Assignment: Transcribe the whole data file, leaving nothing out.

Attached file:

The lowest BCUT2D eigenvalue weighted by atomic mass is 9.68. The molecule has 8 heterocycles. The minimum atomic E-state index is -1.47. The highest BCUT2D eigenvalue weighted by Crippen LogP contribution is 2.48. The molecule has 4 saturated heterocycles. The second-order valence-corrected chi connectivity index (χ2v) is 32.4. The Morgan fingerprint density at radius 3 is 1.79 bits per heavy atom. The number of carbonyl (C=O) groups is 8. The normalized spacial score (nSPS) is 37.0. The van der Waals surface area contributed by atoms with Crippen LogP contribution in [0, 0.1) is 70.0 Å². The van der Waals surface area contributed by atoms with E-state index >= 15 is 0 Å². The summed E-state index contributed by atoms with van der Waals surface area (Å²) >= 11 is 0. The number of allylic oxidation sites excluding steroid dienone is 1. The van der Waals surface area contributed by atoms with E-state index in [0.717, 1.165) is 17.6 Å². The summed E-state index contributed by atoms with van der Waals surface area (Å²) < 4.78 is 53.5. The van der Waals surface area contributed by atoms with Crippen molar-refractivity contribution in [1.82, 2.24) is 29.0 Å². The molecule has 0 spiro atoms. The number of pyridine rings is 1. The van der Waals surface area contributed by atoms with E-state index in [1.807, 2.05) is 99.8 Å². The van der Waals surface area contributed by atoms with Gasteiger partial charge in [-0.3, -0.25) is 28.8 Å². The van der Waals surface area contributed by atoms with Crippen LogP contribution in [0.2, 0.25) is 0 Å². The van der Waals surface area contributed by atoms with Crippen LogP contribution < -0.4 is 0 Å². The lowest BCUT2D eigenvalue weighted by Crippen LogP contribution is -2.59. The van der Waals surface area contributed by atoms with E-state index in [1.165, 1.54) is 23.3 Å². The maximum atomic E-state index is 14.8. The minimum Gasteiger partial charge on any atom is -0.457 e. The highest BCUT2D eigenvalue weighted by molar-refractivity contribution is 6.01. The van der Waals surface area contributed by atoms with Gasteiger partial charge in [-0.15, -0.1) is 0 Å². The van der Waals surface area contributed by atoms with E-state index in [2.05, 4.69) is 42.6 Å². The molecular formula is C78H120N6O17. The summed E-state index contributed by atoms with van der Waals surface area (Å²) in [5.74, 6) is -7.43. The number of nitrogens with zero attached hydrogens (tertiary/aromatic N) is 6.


The lowest BCUT2D eigenvalue weighted by atomic mass is 9.68. The molecule has 8 heterocycles. The minimum atomic E-state index is -1.47. The highest BCUT2D eigenvalue weighted by Crippen LogP contribution is 2.48. The molecule has 4 saturated heterocycles. The second-order valence-corrected chi connectivity index (χ2v) is 32.4. The Morgan fingerprint density at radius 3 is 1.79 bits per heavy atom. The number of carbonyl (C=O) groups is 8. The normalized spacial score (nSPS) is 37.0. The van der Waals surface area contributed by atoms with Crippen LogP contribution in [0, 0.1) is 70.0 Å². The van der Waals surface area contributed by atoms with E-state index >= 15 is 0 Å². The summed E-state index contributed by atoms with van der Waals surface area (Å²) >= 11 is 0. The number of allylic oxidation sites excluding steroid dienone is 1. The van der Waals surface area contributed by atoms with E-state index in [0.717, 1.165) is 17.6 Å². The summed E-state index contributed by atoms with van der Waals surface area (Å²) < 4.78 is 53.5. The van der Waals surface area contributed by atoms with Crippen molar-refractivity contribution in [1.82, 2.24) is 29.0 Å². The molecule has 0 spiro atoms. The number of pyridine rings is 1. The van der Waals surface area contributed by atoms with E-state index in [1.807, 2.05) is 99.8 Å². The van der Waals surface area contributed by atoms with Gasteiger partial charge in [-0.3, -0.25) is 28.8 Å². The van der Waals surface area contributed by atoms with Crippen LogP contribution in [0.2, 0.25) is 0 Å². The van der Waals surface area contributed by atoms with Crippen LogP contribution < -0.4 is 0 Å². The lowest BCUT2D eigenvalue weighted by Crippen LogP contribution is -2.59. The van der Waals surface area contributed by atoms with E-state index in [1.165, 1.54) is 23.3 Å². The maximum atomic E-state index is 14.8. The minimum Gasteiger partial charge on any atom is -0.457 e. The highest BCUT2D eigenvalue weighted by molar-refractivity contribution is 6.01. The van der Waals surface area contributed by atoms with Gasteiger partial charge in [-0.15, -0.1) is 0 Å². The van der Waals surface area contributed by atoms with E-state index in [2.05, 4.69) is 42.6 Å². The molecular formula is C78H120N6O17. The summed E-state index contributed by atoms with van der Waals surface area (Å²) in [5.74, 6) is -7.43. The number of nitrogens with zero attached hydrogens (tertiary/aromatic N) is 6.